Interest remittance

Currently, there are no provisions contained in the Tax Administration Act, 2011 (TAA) in terms of which SARS can remit interest where the interest resulted from an error made by SARS, for example, incorrect allocation of payments. We recommend that the circumstances listed be amended to also include certain acts by SARS that results in delays such as capturing errors or processing delays.

Penalty remittance

The TAA allows a taxpayer to request the remittance of a penalty imposed, if the non-compliance results from a first incidence of non-compliance, and if SARS is satisfied that reasonable grounds for the non-compliance exists. The definition of "first incidence” means an incidence of non-compliance by a taxpayer if no penalty assessment was issued in the preceding 36 months, whether involving an incidence of non-compliance of the same or a different kind. The term "reasonable grounds” appears to be interpreted differently by different SARS offices. 

Currently, taxpayers are severely prejudiced when the non-compliance occurred due to legitimate, sound or unintended (bona fide) errors which are not interpreted as "reasonable grounds”. For example, where a taxpayer’s internet connection is not functioning, and can be seen as circumstances beyond his control. We recommend that the TAA be amended so that the taxpayer is allowed to request that the Commissioner use his discretion to remit a late payment penalty if the non-compliance resulted from a bona fide inadvertent error and that the term "reasonable grounds” be deleted.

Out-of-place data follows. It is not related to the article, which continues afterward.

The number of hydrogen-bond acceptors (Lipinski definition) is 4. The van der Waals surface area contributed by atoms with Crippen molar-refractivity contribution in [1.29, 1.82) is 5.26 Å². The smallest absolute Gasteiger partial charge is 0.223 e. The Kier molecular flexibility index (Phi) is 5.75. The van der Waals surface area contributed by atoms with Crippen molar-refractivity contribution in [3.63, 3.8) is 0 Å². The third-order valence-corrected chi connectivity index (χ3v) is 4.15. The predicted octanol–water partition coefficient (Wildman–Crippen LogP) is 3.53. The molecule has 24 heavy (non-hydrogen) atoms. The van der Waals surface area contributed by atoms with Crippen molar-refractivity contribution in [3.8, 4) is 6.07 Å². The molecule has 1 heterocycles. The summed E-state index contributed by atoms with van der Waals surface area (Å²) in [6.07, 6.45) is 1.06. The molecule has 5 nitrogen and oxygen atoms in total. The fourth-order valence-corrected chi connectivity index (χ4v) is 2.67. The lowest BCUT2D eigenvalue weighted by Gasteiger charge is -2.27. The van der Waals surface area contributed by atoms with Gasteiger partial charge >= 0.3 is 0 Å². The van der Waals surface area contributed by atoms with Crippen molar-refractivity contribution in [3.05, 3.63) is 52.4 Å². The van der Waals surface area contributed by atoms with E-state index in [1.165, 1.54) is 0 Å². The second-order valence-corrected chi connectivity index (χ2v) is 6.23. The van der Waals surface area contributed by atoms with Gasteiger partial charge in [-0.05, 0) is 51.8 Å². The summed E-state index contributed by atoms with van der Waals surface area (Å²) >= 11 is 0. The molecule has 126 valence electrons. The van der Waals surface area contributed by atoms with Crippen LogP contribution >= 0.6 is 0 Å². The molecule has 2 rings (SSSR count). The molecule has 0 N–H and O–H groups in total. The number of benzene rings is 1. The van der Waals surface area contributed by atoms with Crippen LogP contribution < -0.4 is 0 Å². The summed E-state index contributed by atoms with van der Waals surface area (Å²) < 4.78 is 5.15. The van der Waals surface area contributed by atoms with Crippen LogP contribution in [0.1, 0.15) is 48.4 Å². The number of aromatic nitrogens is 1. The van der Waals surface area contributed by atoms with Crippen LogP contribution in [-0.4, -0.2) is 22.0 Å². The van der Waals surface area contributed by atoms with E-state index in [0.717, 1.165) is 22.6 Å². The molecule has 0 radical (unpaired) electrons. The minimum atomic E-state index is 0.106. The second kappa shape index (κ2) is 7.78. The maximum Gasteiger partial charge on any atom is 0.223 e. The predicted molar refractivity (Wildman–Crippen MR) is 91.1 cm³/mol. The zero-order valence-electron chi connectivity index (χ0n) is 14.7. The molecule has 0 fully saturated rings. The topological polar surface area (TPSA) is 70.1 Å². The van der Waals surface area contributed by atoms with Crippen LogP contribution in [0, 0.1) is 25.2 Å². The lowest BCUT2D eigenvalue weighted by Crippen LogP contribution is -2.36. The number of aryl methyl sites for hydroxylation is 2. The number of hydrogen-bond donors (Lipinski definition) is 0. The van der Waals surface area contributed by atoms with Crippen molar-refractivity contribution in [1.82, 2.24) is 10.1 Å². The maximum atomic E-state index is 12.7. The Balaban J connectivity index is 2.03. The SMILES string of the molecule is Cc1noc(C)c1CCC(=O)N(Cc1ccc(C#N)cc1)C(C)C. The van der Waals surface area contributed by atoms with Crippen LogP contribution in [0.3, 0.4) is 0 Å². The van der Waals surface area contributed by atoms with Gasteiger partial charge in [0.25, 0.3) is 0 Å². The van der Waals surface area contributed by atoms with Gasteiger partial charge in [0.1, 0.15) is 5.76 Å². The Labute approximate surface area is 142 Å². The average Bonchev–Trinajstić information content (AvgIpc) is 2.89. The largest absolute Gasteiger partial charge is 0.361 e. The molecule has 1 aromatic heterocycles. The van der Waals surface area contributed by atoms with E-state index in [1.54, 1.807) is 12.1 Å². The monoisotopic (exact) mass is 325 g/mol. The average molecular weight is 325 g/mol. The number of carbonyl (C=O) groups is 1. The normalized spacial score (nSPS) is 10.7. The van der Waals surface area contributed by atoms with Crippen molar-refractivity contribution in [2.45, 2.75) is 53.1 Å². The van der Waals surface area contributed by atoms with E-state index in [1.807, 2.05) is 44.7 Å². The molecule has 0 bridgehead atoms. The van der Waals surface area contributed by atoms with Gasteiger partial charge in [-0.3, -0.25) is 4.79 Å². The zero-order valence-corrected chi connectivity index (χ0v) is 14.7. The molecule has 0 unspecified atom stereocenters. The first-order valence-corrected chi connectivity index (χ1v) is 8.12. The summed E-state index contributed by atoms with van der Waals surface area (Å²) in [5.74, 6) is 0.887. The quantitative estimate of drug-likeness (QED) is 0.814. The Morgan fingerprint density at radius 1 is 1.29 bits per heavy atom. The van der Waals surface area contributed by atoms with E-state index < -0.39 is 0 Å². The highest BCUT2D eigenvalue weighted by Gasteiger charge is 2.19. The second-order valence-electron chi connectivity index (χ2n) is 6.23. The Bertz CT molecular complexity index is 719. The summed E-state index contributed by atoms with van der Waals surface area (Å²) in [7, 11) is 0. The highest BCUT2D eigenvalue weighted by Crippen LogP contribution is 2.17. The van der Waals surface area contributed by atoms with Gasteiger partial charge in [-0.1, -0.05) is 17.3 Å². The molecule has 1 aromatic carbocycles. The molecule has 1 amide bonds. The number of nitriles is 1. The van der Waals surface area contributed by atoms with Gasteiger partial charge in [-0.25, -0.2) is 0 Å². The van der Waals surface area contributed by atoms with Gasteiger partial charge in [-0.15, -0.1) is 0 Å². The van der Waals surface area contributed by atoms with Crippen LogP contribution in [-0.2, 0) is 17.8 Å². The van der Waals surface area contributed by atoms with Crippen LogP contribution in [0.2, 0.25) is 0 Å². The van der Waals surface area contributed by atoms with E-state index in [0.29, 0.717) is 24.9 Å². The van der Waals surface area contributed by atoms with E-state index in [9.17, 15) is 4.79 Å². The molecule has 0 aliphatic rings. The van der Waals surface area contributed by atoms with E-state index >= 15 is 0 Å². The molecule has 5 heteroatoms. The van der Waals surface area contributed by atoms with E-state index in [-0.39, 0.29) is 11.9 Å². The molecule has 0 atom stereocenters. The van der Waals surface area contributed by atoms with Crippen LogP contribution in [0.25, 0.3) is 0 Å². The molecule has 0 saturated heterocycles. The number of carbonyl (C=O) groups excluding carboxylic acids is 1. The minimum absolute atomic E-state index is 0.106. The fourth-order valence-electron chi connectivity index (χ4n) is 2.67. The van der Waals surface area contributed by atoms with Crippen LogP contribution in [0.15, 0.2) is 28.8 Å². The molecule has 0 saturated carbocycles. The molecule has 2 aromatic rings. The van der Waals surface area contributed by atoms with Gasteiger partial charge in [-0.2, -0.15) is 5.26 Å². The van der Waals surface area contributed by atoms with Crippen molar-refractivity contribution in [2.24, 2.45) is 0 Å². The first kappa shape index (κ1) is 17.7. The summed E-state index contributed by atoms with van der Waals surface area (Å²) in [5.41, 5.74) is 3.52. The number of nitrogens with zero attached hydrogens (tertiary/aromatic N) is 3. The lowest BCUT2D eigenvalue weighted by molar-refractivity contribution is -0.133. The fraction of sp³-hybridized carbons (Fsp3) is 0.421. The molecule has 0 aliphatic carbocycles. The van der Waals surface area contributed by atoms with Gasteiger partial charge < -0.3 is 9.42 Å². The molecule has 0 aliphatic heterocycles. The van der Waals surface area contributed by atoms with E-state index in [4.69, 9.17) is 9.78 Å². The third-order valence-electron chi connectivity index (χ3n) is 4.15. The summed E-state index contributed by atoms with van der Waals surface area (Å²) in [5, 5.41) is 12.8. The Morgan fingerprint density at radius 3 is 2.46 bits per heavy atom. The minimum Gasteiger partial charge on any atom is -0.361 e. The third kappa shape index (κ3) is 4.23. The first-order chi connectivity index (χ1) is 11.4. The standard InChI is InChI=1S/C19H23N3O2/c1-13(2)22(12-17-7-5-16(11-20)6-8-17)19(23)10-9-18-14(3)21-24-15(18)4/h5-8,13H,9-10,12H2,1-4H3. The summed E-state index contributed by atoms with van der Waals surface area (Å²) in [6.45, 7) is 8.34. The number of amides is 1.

Further, with regards to "first incidence”, if the non-compliance occurs more than once within a period of 36 months, a taxpayer is without any remedy to request SARS to remit the penalty. For tax types with several returns and assessments per year, such as VAT and PAYE where up to 36 returns are required, testing 36 penalty assessments is excessive. We recommend that the 36 months requirement should only apply in respect of penalties resulting from the same or substantially similar circumstances. Any penalty imposed and paid in full by a taxpayer, should be disregarded in the same way as penalties that were remitted in full. 

We believe that the proposed changes will address inefficiencies and ultimately assist taxpayers to streamline their VAT compliance as envisaged by the VAT Act and the TAA.

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This article first appeared on the January/February 2016 edition on Tax Talk.


Rory A. Beddy says...
Posted Thursday, 20 April 2017
very good



Section 240A of the Tax Administration Act, 2011 (as amended) requires that all tax practitioners register with a recognized controlling body before 1 July 2013. It is a criminal offense to not register with both a recognized controlling body and SARS.